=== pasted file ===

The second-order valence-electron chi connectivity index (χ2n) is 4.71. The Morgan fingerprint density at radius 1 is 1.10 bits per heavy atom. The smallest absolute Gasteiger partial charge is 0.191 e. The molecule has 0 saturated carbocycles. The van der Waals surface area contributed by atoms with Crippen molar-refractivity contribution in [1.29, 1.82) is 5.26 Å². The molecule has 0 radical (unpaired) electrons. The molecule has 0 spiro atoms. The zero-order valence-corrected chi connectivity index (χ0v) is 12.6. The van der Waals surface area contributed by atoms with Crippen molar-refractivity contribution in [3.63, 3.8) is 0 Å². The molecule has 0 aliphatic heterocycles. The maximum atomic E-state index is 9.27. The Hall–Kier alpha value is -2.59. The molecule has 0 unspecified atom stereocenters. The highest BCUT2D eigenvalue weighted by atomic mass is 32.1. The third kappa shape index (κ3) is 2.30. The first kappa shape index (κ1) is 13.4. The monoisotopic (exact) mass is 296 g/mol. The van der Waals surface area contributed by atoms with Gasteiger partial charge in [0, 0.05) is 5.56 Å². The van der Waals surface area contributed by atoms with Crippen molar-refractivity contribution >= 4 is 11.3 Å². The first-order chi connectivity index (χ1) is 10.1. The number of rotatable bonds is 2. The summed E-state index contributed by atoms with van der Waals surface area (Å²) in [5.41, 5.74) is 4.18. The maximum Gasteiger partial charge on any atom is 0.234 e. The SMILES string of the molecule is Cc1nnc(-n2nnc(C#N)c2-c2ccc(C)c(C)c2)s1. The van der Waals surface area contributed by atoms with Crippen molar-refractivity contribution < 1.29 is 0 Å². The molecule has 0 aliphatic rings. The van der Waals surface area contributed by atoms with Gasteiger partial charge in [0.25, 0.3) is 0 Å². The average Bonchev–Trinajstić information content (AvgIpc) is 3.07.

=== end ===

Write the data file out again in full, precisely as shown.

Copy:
The second-order valence-electron chi connectivity index (χ2n) is 4.71. The Morgan fingerprint density at radius 1 is 1.10 bits per heavy atom. The smallest absolute Gasteiger partial charge is 0.191 e. The molecule has 0 saturated carbocycles. The van der Waals surface area contributed by atoms with Crippen molar-refractivity contribution in [1.29, 1.82) is 5.26 Å². The molecule has 0 radical (unpaired) electrons. The molecule has 0 spiro atoms. The zero-order valence-corrected chi connectivity index (χ0v) is 12.6. The van der Waals surface area contributed by atoms with Crippen molar-refractivity contribution in [3.63, 3.8) is 0 Å². The molecule has 0 aliphatic heterocycles. The maximum atomic E-state index is 9.27. The Hall–Kier alpha value is -2.59. The molecule has 0 unspecified atom stereocenters. The highest BCUT2D eigenvalue weighted by atomic mass is 32.1. The third kappa shape index (κ3) is 2.30. The first kappa shape index (κ1) is 13.4. The monoisotopic (exact) mass is 296 g/mol. The van der Waals surface area contributed by atoms with Gasteiger partial charge in [0, 0.05) is 5.56 Å². The van der Waals surface area contributed by atoms with Crippen molar-refractivity contribution >= 4 is 11.3 Å². The first-order chi connectivity index (χ1) is 10.1. The number of rotatable bonds is 2. The summed E-state index contributed by atoms with van der Waals surface area (Å²) in [5.41, 5.74) is 4.18. The maximum Gasteiger partial charge on any atom is 0.234 e. The SMILES string of the molecule is Cc1nnc(-n2nnc(C#N)c2-c2ccc(C)c(C)c2)s1. The van der Waals surface area contributed by atoms with Crippen molar-refractivity contribution < 1.29 is 0 Å². The molecule has 0 aliphatic rings. The van der Waals surface area contributed by atoms with Gasteiger partial charge in [0.25, 0.3) is 0 Å². The average Bonchev–Trinajstić information content (AvgIpc) is 3.07.